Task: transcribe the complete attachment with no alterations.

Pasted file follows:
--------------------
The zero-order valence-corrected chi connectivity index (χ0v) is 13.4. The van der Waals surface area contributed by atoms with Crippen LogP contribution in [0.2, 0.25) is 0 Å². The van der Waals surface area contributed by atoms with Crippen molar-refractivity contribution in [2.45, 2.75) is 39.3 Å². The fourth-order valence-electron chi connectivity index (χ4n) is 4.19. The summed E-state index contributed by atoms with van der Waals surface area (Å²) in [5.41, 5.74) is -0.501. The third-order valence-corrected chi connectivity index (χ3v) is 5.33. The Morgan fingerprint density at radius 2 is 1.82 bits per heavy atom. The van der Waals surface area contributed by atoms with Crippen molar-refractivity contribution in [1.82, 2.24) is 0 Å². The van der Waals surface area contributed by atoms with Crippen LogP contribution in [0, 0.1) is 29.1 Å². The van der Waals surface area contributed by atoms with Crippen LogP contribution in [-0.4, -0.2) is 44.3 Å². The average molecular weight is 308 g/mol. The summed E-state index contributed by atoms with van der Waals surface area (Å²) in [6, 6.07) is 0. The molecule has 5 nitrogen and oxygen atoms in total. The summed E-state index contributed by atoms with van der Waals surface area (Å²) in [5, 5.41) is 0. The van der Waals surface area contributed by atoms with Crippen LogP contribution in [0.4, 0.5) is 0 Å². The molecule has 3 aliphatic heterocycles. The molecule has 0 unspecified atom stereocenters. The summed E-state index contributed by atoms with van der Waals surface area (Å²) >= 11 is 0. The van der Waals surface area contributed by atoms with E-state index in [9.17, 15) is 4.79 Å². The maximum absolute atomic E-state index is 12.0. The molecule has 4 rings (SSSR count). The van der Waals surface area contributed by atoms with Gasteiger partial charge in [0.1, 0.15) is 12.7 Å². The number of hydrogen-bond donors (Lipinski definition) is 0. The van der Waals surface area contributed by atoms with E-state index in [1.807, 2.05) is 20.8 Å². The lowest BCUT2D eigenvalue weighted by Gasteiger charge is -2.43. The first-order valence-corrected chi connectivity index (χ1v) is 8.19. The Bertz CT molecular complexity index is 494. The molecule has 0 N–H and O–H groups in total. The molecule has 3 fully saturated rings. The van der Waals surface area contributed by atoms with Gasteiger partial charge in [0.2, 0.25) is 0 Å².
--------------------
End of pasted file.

The zero-order valence-corrected chi connectivity index (χ0v) is 13.4. The van der Waals surface area contributed by atoms with Crippen LogP contribution in [0.2, 0.25) is 0 Å². The van der Waals surface area contributed by atoms with Crippen molar-refractivity contribution in [2.45, 2.75) is 39.3 Å². The fourth-order valence-electron chi connectivity index (χ4n) is 4.19. The summed E-state index contributed by atoms with van der Waals surface area (Å²) in [5.41, 5.74) is -0.501. The third-order valence-corrected chi connectivity index (χ3v) is 5.33. The Morgan fingerprint density at radius 2 is 1.82 bits per heavy atom. The van der Waals surface area contributed by atoms with Crippen molar-refractivity contribution in [1.82, 2.24) is 0 Å². The van der Waals surface area contributed by atoms with Crippen LogP contribution in [0, 0.1) is 29.1 Å². The van der Waals surface area contributed by atoms with Crippen LogP contribution in [-0.4, -0.2) is 44.3 Å². The average molecular weight is 308 g/mol. The summed E-state index contributed by atoms with van der Waals surface area (Å²) in [6, 6.07) is 0. The molecule has 5 nitrogen and oxygen atoms in total. The summed E-state index contributed by atoms with van der Waals surface area (Å²) in [5, 5.41) is 0. The van der Waals surface area contributed by atoms with Crippen LogP contribution in [0.4, 0.5) is 0 Å². The molecule has 3 aliphatic heterocycles. The molecule has 0 unspecified atom stereocenters. The summed E-state index contributed by atoms with van der Waals surface area (Å²) >= 11 is 0. The van der Waals surface area contributed by atoms with E-state index in [9.17, 15) is 4.79 Å². The maximum absolute atomic E-state index is 12.0. The molecule has 4 rings (SSSR count). The van der Waals surface area contributed by atoms with Gasteiger partial charge in [0.1, 0.15) is 12.7 Å². The number of hydrogen-bond donors (Lipinski definition) is 0. The van der Waals surface area contributed by atoms with E-state index in [1.807, 2.05) is 20.8 Å². The lowest BCUT2D eigenvalue weighted by Gasteiger charge is -2.43. The first-order valence-corrected chi connectivity index (χ1v) is 8.19. The Bertz CT molecular complexity index is 494. The molecule has 0 N–H and O–H groups in total. The molecule has 3 fully saturated rings. The van der Waals surface area contributed by atoms with Gasteiger partial charge in [0.2, 0.25) is 0 Å².